•  Enterprise BI platform vendors are going after self-service use cases.
  •  Cloud offers options to organizations that would rather not deal with BI stack complexity.
  •  Hadoop is breathing new life into open source BI.
  •  The line between BI software and services is blurring
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For Australian IT Shops, 2014 Is About Customer Obsession

Tim Sheedy

I regularly hear CIOs and IT suppliers discussing the “four pillars” of cloud, social, mobile, and big data as if they’re an end in themselves, creating plenty of buzz around all four. But really, they’re just a means to an end: Cloud, social, mobile, and big data are the tools we use to reach the ultimate goal of providing a great customer experience. Most CIOs in Australia do understand that digital disruption and customer obsession are the factors that are changing their world, and that the only way to succeed is to embrace this change.

We recently published our predictions for CIOs in Asia Pacific in 2014 (see blog post here). Our entire analyst team in region was involved in the process — all submitting their thoughts and feedback. Here are some of our thoughts about Australia in 2014:

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Old ROI Methods Are Holding Back The Adoption Of New Technology

Andrew Bartels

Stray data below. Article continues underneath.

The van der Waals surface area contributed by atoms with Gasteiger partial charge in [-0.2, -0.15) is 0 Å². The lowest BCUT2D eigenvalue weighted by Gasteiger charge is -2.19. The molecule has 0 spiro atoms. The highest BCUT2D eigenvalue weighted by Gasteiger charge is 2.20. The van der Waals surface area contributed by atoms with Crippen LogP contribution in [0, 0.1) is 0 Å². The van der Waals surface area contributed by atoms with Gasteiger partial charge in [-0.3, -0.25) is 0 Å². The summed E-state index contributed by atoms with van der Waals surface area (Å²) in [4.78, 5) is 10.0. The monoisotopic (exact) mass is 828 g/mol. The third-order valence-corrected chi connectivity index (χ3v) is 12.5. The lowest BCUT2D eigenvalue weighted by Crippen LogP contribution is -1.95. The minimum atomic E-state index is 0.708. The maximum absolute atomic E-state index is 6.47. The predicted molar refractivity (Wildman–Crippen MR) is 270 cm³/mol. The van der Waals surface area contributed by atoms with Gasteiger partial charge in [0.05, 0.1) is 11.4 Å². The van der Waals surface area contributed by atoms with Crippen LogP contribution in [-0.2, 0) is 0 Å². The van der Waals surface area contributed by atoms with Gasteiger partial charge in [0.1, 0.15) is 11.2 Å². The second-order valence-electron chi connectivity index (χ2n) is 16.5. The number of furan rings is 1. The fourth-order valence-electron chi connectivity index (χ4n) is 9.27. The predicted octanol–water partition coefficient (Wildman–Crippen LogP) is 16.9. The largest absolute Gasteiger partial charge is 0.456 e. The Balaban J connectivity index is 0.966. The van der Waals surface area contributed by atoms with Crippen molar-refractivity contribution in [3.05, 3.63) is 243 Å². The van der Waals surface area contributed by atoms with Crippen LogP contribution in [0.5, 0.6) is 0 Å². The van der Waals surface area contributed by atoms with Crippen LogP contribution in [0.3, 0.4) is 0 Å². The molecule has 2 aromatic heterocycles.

My colleagues at Forrester and I have been puzzling over the discrepancy between the wealth of attractive new mobile, cloud, and smart computing technologies in the market, and the relatively weak record of actual growth in tech spending that our tech market forecasting numbers show.  Certainly, the recessions in Europe and weak economies in the US, Japan, China, India, Brazil and other emerging markets explain part of the weakness in tech buying.  In addition, cloud computing’s impact on the timing of tech spending (reducing initial upfront capital purchases of owned hardware and software while increasing future subscription payments for use of these resources) means that  spending that in the past would have occurred in current years has now been pushed into the future.  Lastly, as a recent Economist article pointed out, business investment in general has been low compared to GDP and to cash distributed to shareholders this decade, as CEOs with stock option compensation have focused on meeting quarterly earnings-per-share targets instead of investing for the longer term (see Buttonwood, “The Profits Prophet,” The Economist, October 5, 2013). Still, even taking these factors into account, tech investment has been growing more slowly relative to economic activity than in past cycles of tech innovation and growth.